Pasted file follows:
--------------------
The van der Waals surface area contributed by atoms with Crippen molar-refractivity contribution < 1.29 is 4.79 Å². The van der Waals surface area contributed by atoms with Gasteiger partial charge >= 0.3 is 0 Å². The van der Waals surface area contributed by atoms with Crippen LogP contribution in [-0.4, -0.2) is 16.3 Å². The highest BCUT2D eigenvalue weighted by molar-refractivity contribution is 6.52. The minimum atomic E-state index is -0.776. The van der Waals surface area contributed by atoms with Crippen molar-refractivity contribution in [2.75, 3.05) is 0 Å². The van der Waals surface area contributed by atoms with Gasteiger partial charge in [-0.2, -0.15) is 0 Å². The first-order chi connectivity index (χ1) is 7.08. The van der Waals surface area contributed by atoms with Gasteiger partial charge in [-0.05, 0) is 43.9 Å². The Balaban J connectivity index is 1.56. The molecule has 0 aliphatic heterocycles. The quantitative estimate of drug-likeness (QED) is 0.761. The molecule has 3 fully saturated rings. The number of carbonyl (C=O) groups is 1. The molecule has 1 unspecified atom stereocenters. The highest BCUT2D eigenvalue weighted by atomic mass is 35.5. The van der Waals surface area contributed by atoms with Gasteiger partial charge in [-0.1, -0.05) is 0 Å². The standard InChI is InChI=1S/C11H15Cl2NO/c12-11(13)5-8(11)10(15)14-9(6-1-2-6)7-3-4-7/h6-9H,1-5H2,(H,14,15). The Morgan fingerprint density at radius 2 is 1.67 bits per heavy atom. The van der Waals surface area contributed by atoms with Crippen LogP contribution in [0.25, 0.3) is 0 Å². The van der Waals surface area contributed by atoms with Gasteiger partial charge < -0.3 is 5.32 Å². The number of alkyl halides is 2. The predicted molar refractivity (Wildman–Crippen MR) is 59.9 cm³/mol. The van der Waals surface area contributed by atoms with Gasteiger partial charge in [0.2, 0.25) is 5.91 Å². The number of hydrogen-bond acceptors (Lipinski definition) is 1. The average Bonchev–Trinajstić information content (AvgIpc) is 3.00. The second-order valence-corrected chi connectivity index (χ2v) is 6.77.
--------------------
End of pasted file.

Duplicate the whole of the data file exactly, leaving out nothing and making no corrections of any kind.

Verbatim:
The van der Waals surface area contributed by atoms with Crippen molar-refractivity contribution < 1.29 is 4.79 Å². The van der Waals surface area contributed by atoms with Gasteiger partial charge >= 0.3 is 0 Å². The van der Waals surface area contributed by atoms with Crippen LogP contribution in [-0.4, -0.2) is 16.3 Å². The highest BCUT2D eigenvalue weighted by molar-refractivity contribution is 6.52. The minimum atomic E-state index is -0.776. The van der Waals surface area contributed by atoms with Crippen molar-refractivity contribution in [2.75, 3.05) is 0 Å². The van der Waals surface area contributed by atoms with Gasteiger partial charge in [-0.2, -0.15) is 0 Å². The first-order chi connectivity index (χ1) is 7.08. The van der Waals surface area contributed by atoms with Gasteiger partial charge in [-0.05, 0) is 43.9 Å². The Balaban J connectivity index is 1.56. The molecule has 0 aliphatic heterocycles. The quantitative estimate of drug-likeness (QED) is 0.761. The molecule has 3 fully saturated rings. The number of carbonyl (C=O) groups is 1. The molecule has 1 unspecified atom stereocenters. The highest BCUT2D eigenvalue weighted by atomic mass is 35.5. The van der Waals surface area contributed by atoms with Gasteiger partial charge in [-0.1, -0.05) is 0 Å². The standard InChI is InChI=1S/C11H15Cl2NO/c12-11(13)5-8(11)10(15)14-9(6-1-2-6)7-3-4-7/h6-9H,1-5H2,(H,14,15). The Morgan fingerprint density at radius 2 is 1.67 bits per heavy atom. The van der Waals surface area contributed by atoms with Crippen LogP contribution in [0.25, 0.3) is 0 Å². The van der Waals surface area contributed by atoms with Gasteiger partial charge < -0.3 is 5.32 Å². The number of alkyl halides is 2. The predicted molar refractivity (Wildman–Crippen MR) is 59.9 cm³/mol. The van der Waals surface area contributed by atoms with Gasteiger partial charge in [0.2, 0.25) is 5.91 Å². The number of hydrogen-bond acceptors (Lipinski definition) is 1. The average Bonchev–Trinajstić information content (AvgIpc) is 3.00. The second-order valence-corrected chi connectivity index (χ2v) is 6.77.